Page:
After getting our initial app up and running, we started to notice in our load testing that our response times were higher than we anticipated. The database queries weren’t taking that long, though, and some of our other metrics around actually processing the data from the database weren’t taking too long either. We were baffled where the wait was.

We decided to add some timers to a few more methods that we thought were inconsequential. Lo and behold - our data (a JSON blob) was taking far too long to deserialize! Equipped with this metric, we were then able to perform additional experiments to get the deserialization time down so that we could meet our SLOs. Note: If you can use tracing, it is much easier than we did here, and I highly recommend it!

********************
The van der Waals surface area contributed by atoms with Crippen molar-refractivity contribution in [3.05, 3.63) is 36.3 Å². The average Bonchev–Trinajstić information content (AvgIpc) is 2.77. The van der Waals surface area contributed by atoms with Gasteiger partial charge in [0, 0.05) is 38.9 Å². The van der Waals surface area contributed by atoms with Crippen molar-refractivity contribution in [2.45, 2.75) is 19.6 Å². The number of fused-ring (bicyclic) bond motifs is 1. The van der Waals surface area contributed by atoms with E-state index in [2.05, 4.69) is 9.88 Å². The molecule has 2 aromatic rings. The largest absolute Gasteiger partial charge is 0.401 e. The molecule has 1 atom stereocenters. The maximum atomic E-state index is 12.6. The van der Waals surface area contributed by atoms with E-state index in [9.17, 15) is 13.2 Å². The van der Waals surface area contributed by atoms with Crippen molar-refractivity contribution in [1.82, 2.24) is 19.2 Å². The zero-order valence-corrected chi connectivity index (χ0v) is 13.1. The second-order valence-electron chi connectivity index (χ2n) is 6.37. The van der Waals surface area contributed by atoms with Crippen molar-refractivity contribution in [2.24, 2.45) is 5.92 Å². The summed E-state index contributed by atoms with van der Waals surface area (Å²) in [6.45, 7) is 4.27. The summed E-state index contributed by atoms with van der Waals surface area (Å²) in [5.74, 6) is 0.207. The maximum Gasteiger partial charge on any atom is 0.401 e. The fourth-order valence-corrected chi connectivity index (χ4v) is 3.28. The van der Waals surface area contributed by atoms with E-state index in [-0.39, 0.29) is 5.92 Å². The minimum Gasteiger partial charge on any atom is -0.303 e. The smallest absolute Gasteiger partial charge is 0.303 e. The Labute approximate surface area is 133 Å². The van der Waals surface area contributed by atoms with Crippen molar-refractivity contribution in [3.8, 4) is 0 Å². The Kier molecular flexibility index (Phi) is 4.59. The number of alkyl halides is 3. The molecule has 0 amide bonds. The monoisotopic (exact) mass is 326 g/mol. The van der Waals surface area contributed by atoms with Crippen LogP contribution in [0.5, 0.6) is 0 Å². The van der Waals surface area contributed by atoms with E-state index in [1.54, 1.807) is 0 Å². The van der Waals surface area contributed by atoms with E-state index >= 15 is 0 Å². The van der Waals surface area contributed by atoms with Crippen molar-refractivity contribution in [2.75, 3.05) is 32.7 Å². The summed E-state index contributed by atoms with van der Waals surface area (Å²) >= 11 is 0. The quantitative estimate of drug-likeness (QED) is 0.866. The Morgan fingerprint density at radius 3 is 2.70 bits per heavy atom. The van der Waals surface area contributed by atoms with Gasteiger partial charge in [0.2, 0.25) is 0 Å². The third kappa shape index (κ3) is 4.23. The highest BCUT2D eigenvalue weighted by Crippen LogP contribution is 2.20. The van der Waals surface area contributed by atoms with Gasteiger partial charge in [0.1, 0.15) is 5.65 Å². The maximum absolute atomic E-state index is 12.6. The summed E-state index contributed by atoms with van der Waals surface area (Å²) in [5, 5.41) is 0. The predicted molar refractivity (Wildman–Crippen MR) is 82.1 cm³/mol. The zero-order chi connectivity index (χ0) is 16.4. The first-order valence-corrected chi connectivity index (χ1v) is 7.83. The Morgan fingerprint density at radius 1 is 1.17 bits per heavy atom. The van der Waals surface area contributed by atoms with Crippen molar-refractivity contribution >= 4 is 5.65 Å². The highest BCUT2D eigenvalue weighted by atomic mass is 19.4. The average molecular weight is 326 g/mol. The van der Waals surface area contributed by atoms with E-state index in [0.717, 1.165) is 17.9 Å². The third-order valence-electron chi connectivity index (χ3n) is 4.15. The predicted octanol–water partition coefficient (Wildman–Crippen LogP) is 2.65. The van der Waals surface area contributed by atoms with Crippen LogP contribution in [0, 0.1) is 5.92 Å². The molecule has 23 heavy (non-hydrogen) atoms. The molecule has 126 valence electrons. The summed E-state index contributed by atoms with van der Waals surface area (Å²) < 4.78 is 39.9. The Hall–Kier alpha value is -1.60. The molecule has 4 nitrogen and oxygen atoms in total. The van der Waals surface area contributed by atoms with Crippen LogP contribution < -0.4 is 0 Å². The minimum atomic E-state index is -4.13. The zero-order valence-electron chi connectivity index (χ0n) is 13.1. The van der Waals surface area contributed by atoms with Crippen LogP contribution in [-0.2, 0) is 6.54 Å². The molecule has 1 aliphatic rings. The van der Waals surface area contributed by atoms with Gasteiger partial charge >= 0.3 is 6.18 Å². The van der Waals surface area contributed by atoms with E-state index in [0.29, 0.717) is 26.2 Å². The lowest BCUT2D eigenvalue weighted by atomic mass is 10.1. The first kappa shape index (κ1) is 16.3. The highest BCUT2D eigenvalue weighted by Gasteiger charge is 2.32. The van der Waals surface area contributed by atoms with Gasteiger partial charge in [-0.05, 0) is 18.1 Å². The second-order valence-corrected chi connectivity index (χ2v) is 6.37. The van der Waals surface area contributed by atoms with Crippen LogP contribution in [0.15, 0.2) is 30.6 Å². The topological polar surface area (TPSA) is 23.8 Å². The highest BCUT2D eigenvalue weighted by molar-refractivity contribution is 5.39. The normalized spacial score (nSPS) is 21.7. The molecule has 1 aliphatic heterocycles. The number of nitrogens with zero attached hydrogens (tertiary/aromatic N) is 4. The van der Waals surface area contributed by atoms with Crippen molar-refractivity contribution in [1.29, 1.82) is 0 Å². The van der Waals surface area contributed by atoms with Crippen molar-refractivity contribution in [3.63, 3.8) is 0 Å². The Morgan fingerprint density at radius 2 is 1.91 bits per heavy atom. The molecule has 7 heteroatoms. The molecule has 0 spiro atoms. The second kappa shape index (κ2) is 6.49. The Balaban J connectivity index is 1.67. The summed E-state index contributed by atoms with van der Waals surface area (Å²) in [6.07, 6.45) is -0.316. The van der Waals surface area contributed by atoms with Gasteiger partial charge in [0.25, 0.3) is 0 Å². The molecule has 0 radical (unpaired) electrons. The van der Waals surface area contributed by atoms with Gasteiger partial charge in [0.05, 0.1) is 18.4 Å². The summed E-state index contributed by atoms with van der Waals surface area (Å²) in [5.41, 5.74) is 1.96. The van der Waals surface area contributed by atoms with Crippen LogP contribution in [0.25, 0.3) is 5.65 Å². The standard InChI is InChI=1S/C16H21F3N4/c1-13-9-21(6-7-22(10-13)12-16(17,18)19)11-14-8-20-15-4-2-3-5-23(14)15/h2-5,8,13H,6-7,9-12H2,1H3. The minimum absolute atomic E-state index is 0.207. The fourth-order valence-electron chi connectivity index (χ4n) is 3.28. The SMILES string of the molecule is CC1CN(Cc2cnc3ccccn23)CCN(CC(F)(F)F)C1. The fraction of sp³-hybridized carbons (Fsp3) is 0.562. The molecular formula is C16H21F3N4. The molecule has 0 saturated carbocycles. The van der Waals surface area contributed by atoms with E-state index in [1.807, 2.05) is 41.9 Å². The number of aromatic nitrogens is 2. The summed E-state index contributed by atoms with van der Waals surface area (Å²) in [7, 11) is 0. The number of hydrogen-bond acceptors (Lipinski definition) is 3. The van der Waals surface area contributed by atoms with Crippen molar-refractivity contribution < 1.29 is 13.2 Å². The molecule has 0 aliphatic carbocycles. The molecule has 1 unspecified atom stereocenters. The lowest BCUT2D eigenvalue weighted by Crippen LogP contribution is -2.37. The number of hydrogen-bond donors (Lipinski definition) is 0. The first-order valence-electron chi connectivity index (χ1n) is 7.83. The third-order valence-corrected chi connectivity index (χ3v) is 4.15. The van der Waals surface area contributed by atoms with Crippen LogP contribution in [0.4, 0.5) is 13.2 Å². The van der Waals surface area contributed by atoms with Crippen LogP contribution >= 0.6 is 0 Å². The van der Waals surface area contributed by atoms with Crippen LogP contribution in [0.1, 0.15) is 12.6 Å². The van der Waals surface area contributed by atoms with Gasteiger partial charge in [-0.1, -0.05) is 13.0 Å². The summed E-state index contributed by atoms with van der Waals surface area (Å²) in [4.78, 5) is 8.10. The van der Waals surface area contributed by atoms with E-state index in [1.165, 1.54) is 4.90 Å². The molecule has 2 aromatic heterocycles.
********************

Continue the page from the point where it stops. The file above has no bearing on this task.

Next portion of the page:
In this case, the initial data we had was insufficient to solve our problem. But by having a good baseline set of metrics, we could spot the gaps and learn what we needed to tackle next.

Of course, there are many other ways to maximize your observability tooling beyond what I’ve listed here. The quest for monitoring and observing our software never ends.

But I do know that by using some of these techniques, you can leverage and maximize what you have to make better decisions for you, your team, and your product.

Happy coding!

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Dan Goslen is a software engineer, climber, and coffee drinker. He has spent 10 years writing software systems that range from monoliths to micro-services and everywhere in between. He's passionate about building great software teams that build great software. He currently works as a software engineer in Raleigh, NC where he lives with his wife and son.